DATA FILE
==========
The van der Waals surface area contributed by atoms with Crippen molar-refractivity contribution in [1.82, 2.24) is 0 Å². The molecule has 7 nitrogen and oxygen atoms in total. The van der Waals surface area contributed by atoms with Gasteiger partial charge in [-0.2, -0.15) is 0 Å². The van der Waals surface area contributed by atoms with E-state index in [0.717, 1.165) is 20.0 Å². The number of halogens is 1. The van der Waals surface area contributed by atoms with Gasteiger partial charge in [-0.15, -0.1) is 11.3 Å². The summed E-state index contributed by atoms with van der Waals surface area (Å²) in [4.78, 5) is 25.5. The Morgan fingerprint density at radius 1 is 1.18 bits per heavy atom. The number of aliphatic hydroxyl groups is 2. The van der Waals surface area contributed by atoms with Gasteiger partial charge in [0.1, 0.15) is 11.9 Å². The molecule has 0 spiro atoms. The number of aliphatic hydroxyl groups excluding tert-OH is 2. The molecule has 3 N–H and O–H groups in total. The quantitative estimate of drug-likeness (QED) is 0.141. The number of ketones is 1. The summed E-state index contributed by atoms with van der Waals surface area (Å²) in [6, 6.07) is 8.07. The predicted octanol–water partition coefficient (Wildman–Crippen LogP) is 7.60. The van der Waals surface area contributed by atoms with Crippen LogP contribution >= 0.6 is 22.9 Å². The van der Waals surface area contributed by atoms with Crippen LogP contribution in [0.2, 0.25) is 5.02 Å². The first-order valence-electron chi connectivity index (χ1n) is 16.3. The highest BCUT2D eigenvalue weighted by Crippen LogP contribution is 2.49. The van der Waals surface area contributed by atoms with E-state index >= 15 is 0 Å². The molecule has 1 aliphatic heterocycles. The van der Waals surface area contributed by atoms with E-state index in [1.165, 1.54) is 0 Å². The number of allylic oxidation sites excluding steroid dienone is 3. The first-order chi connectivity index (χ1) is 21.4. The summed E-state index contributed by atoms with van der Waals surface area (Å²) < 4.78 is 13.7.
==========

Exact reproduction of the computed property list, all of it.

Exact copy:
The van der Waals surface area contributed by atoms with Crippen molar-refractivity contribution in [1.82, 2.24) is 0 Å². The molecule has 7 nitrogen and oxygen atoms in total. The van der Waals surface area contributed by atoms with Gasteiger partial charge in [-0.2, -0.15) is 0 Å². The van der Waals surface area contributed by atoms with E-state index in [0.717, 1.165) is 20.0 Å². The number of halogens is 1. The van der Waals surface area contributed by atoms with Gasteiger partial charge in [-0.15, -0.1) is 11.3 Å². The summed E-state index contributed by atoms with van der Waals surface area (Å²) in [4.78, 5) is 25.5. The Morgan fingerprint density at radius 1 is 1.18 bits per heavy atom. The number of aliphatic hydroxyl groups is 2. The van der Waals surface area contributed by atoms with Gasteiger partial charge in [0.1, 0.15) is 11.9 Å². The molecule has 0 spiro atoms. The number of aliphatic hydroxyl groups excluding tert-OH is 2. The molecule has 3 N–H and O–H groups in total. The quantitative estimate of drug-likeness (QED) is 0.141. The number of ketones is 1. The summed E-state index contributed by atoms with van der Waals surface area (Å²) in [6, 6.07) is 8.07. The predicted octanol–water partition coefficient (Wildman–Crippen LogP) is 7.60. The van der Waals surface area contributed by atoms with Crippen LogP contribution >= 0.6 is 22.9 Å². The van der Waals surface area contributed by atoms with Crippen LogP contribution in [0.2, 0.25) is 5.02 Å². The first-order valence-electron chi connectivity index (χ1n) is 16.3. The highest BCUT2D eigenvalue weighted by Crippen LogP contribution is 2.49. The van der Waals surface area contributed by atoms with E-state index >= 15 is 0 Å². The molecule has 1 aliphatic heterocycles. The van der Waals surface area contributed by atoms with E-state index in [1.165, 1.54) is 0 Å². The number of allylic oxidation sites excluding steroid dienone is 3. The first-order chi connectivity index (χ1) is 21.4. The summed E-state index contributed by atoms with van der Waals surface area (Å²) < 4.78 is 13.7.